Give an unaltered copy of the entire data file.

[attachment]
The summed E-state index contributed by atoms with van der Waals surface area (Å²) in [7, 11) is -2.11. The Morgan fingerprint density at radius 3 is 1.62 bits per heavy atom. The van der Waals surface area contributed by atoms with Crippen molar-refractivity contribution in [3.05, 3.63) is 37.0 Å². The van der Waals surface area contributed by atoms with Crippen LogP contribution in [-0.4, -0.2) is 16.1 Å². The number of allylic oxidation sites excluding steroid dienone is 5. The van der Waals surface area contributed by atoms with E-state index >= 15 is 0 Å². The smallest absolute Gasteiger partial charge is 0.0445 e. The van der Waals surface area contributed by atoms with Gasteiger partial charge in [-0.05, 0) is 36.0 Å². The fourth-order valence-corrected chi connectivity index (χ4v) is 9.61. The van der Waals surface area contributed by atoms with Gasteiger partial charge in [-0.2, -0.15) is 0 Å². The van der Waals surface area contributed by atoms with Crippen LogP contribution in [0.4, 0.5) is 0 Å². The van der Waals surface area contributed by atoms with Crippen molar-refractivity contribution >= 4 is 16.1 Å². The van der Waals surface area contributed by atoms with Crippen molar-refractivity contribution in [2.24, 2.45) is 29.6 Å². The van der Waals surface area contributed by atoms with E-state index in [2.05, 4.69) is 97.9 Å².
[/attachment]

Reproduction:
The summed E-state index contributed by atoms with van der Waals surface area (Å²) in [7, 11) is -2.11. The Morgan fingerprint density at radius 3 is 1.62 bits per heavy atom. The van der Waals surface area contributed by atoms with Crippen molar-refractivity contribution in [3.05, 3.63) is 37.0 Å². The van der Waals surface area contributed by atoms with Crippen LogP contribution in [-0.4, -0.2) is 16.1 Å². The number of allylic oxidation sites excluding steroid dienone is 5. The van der Waals surface area contributed by atoms with E-state index >= 15 is 0 Å². The smallest absolute Gasteiger partial charge is 0.0445 e. The van der Waals surface area contributed by atoms with Gasteiger partial charge in [-0.05, 0) is 36.0 Å². The fourth-order valence-corrected chi connectivity index (χ4v) is 9.61. The van der Waals surface area contributed by atoms with Gasteiger partial charge in [-0.2, -0.15) is 0 Å². The van der Waals surface area contributed by atoms with Crippen LogP contribution in [0.4, 0.5) is 0 Å². The van der Waals surface area contributed by atoms with Crippen molar-refractivity contribution >= 4 is 16.1 Å². The van der Waals surface area contributed by atoms with Crippen molar-refractivity contribution in [2.24, 2.45) is 29.6 Å². The van der Waals surface area contributed by atoms with E-state index in [2.05, 4.69) is 97.9 Å².